São Paulo is one of the ten largest cities in the world, with a population of more than twelve million inhabitants and represented, in 2012, 11,4 per cent of the Brazil’s GNP. Every day, more than five million cars, almost one million trucks and more than 40,000 buses circulate in São Paulo city area [1] (IBGE, 2016). Almost the entire bus fleet, as well as the trucks used in the main distribution systems of São Paulo (food, cooking gas, and freight transport among others) rely on diesel, contributing significantly to the increase of fine particulate matter (PM2.5) emissions in the city, as well as greenhouse gas emissions.

In a 2016 survey about urban mobility issues, health emerged as the area of greatest concern, with 58 per cent of respondents [2], who are São Paulo citizens, and air pollution was considered the most serious kind of pollution by 64 per cent, compared to water, noise and visual pollution, indicating that São Paulo citizens are concerned about pollution and its negative effects on people’s health in the city.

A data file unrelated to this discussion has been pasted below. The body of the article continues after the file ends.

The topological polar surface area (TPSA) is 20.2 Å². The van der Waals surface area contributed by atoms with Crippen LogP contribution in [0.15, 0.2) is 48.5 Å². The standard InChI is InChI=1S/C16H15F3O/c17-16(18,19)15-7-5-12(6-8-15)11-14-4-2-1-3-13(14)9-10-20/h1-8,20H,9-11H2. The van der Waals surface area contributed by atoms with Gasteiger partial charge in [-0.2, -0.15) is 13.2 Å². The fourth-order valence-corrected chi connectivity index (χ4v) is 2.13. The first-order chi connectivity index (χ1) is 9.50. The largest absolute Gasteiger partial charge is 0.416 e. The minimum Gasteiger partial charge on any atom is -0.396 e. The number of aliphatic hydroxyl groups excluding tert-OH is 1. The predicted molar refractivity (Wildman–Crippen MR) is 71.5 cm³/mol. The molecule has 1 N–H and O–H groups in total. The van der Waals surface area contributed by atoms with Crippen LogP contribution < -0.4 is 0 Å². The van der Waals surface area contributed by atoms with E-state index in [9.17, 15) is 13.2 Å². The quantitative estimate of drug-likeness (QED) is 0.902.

The city of São Paulo should adopt WHO air quality guidelines and implement a roadmap towards achieving the recommended air quality levels. As the largest city in the country and with a new municipal management that pursues good practices and excellence in the provision of public services and technology offered to its population, São Paulo has the opportunity to lead the way, showing Brazil that cleaner air can be achieved.

Renata Facundo

São Paulo, Brazil

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Making São Paulo’s air cleaner and healthier is a huge challenge. Overcoming it involves a wide range of measures, from large investments in public transport infrastructure and logistics that may improve the mobility to individual attitudes, which together can lead to great transformations. If the solution to the problem lies in a set of actions that depend on everyone, we must also work together to achieve this goal. Please click on the button to show your concern about air quality and climate change in São Paulo.

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